The Reputational Risk of Modern Slavery in Supply Chains

The Reputational Risk of Modern Slavery in Supply Chains

Global production is defined by intense competition across many sectors. While this competition can lead to innovation, it also has a darker side. The pressure of cutting production costs has resulted in producers and suppliers turning to markets with cheap and flexible labour, often within countries with little to no human rights regulation. Unfortunately, this can lead to exploitation, forced labour and child labour.

In addition to the primary concern of contributing to human rights abuses, forced labour also poses a significant reputational risk for modern businesses navigating supply chain networks. To decrease the ramifications of modern slavery reputational risks, companies must take a proactive approach to managing their supply chain and building transparent relationships with suppliers.

What is modern slavery?

Modern slavery refers to serious exploitative situations where individuals are unable to leave work, either due to coercion, deception or threats. It is often used as an umbrella term to describe human trafficking, servitude, descent-based slavery, debt bondage, forced marriage and forced labor. Worldwide approximately 40 million people are trapped in modern slavery. Out of this number, one in four are children and almost three-quarters are women and girls.

Around 16 million people are exploited in the private sector and are linked to the supply chains providing goods and services to international businesses. No matter whether your company is producing mobile phones, food or clothes, there is a very real chance that slavery could exist at any stage of your supply chain.

Learn more about the significant risk posed by modern slavery in supply chains in our modern slavery platform.

Signs of modern slavery in your supply chain network

Supply chain networks are generally complex, convoluted and international. All of these factors make it difficult for businesses to closely examine the various stages of their supply chains including the origins of the raw materials, the manufacturing process, and the eventual transportation and shipping.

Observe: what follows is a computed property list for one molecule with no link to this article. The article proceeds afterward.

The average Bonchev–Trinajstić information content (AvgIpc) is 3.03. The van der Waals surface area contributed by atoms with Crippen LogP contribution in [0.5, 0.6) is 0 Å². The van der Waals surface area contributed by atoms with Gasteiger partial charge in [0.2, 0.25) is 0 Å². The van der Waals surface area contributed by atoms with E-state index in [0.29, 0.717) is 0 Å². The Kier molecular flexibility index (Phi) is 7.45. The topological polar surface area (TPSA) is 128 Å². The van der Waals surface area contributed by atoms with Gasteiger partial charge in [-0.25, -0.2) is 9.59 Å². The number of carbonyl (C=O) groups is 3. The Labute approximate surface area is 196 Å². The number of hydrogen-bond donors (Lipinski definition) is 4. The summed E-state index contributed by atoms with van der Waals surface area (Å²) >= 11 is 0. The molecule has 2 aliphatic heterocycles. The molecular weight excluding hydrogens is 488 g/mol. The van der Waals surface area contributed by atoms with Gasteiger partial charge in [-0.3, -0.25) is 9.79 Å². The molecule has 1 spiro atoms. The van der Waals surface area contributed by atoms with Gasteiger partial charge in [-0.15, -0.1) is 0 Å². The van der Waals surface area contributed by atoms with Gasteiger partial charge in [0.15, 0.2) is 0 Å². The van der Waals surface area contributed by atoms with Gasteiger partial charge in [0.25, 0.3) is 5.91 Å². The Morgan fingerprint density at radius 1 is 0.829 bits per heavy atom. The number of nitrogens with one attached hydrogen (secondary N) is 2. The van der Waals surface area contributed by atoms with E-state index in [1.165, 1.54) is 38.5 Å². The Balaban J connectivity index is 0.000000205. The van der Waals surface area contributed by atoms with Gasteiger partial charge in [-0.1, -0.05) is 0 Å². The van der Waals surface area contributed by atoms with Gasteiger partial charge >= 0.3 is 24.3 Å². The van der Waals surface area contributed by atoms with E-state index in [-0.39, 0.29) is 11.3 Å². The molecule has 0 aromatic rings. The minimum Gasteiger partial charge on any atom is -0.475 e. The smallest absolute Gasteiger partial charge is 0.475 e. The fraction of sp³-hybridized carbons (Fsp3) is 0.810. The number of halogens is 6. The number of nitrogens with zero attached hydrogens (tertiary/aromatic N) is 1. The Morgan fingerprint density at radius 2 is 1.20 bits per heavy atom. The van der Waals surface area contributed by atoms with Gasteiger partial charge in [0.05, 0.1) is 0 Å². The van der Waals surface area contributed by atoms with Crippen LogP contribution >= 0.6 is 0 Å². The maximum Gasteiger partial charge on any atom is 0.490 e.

In order to prioritize sustainable sourcing and identify how to prevent modern slavery in supply chains, organizations should:

Identify suppliers in regions or industries with high rates of slavery

Certain industries and regions are more vulnerable to modern slavery. This is mostly due to a lack of governmental oversight (from both exporters and importers of at risk products) and regional conflict.

Modern slavery also infiltrates specific industries within certain regions, resulting in some industries being more prone to modern slavery. These include:

● Electronics and tech
● Construction
● Steel and automobiles
● Mining
● Garments and textiles
● Agriculture (particularly at risk agricultural goods are cocoa, cotton, coffee, tea and spices)

Analyze supplier employment practices for signs of slavery

It is a business’ moral obligation to be on the lookout for red flags that may indicate modern slavery within their supply chain. Ideally, businesses should examine supplier labour hire practices and employment contracts. Specific warning signs that something is amiss are:

● Confiscation of workers passports
● Underpayment of workers or withholding payment
● Employers charging recruitment fees
● Excessive working hours
● Evidence of physical and/or mental abuse
● Poor accommodation for employees
● Unsafe working conditions

Pay attention to behavioural signs of slavery in contacts

The behavioural signs of modern slavery can be comparatively more difficult to identify. There is no simple definition as to how an enslaved person may behave. When conducting due diligence on contacts, it’s critical to astutely observe the behaviour and appearance of employees to determine whether they are safe.

A victim may:

● Appear reluctant to interact with other people. They may seem especially distrustful of strangers or authorities.
● Wear the same clothes every day.
● Have few personal belongings.
● Appear withdrawn, uneasy or frightened.
● Be dropped off or picked up from work at unusual hours but always in the same way.
● Lack of personal identification.
● Have untreated injuries.

Impact of supply chain slavery on brands

How does modern slavery affect businesses?

Modern slavery in supply chains can trigger a cascade of adverse reactions that have the potential to severely (or even irreversible) damage an organisation’s reputation and/ or revenue.

Adverse media reactions

Media reports on modern day slavery have the power to reshape public perception of a brand.

Adverse media reactions can be particularly embarrassing and harmful for companies with a sustainable or empowering brand reputation.